Neal Marder Examines Two Greenwashing Cases

Over the last several years, Neal Marder has written and spoken about the rising trend of greenwashing, an advertising technique that involves falsely showcasing a company’s environmental commitment. Neal Marder addressed the topic in an article titled “The ‘Reasonable Consumer’s’ View of Green Labels—Lessons From Two Greenwashing Cases,” which appeared in GCI Magazine in March 2012.

In this piece, he and colleague Christian E. Dodd highlighted several examples of greenwashing that led to class actions. The authors cited the 2010 case Koh v. SC Johnson & Son, Inc., in which SC Johnson placed a “Greenlist Ingredients” “seal of approval” on a bottle of Windex and advertised Greenlist as an environmental rating system; however, because SC Johnson fabricated the Greenlist logo and standards itself, the plaintiff argued that the company had engaged in false advertising. Consulting the Federal Trade Commission’s Green Guides, the United States District Court for the Northern District of California concluded that the label was indeed misleading to a reasonable consumer and allowed the plaintiff to move forward with the class action suit.

In a second example, the authors examined the 2011 case Hill v. Roll International Corp. In this case, the plaintiff argued that Fiji Water has misrepresented its environmental commitment with a “Green Drop” on its label; however, a California appellate court determined that the symbol would not cause a reasonable customer to assume that an independent organization had certified the product as green.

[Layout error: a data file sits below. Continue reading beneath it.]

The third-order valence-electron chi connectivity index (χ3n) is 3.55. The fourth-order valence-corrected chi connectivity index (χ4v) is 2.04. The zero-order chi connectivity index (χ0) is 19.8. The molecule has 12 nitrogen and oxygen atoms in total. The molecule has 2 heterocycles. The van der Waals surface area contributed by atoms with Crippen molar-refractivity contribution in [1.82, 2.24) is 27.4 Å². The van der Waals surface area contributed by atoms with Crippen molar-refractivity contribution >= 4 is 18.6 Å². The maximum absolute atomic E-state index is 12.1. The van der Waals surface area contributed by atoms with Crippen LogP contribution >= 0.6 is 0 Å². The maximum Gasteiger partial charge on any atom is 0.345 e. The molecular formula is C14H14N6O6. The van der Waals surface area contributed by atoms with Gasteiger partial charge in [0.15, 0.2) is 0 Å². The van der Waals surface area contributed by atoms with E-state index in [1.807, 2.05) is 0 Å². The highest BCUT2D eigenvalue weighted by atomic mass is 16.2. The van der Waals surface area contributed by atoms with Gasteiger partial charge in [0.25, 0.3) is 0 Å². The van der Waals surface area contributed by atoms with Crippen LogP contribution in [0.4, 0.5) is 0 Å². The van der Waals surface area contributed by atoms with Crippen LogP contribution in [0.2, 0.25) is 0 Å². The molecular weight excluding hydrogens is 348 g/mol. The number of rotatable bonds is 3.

A partner and leading attorney at Winston & Strawn’s Los Angeles offices, Neal Marder has published an array of other articles, which are listed on

Neal Marder Presents at 2011 Law Seminars International Conference

In May of 2011, Winston & Strawn partner Neal Marder took part in a discussion at the Seventh Annual Comprehensive Conference on Litigating Class Actions. The Seattle-based event set out to share strategies and developments in class actions which could help legal practitioners address many ethical and practical concerns which crop up while navigating these types of cases.

The conference featured dialogue on topics such as motion issues in class action suits, trends in national class action litigation, and the role of Internet advertising and privacy in class actions. Neal Marder participated in a panel titled “Emerging Subject Areas Where Regulatory Enforcement May Lead to Class Action,” during which he discussed the potential impact of the Dodd Frank Act on class action litigation.

Mr. Marder currently serves as the chair of the consumer class actions practice with Winston & Strawn. Neal Marder concentrates his practice in a variety of areas including class action and litigation.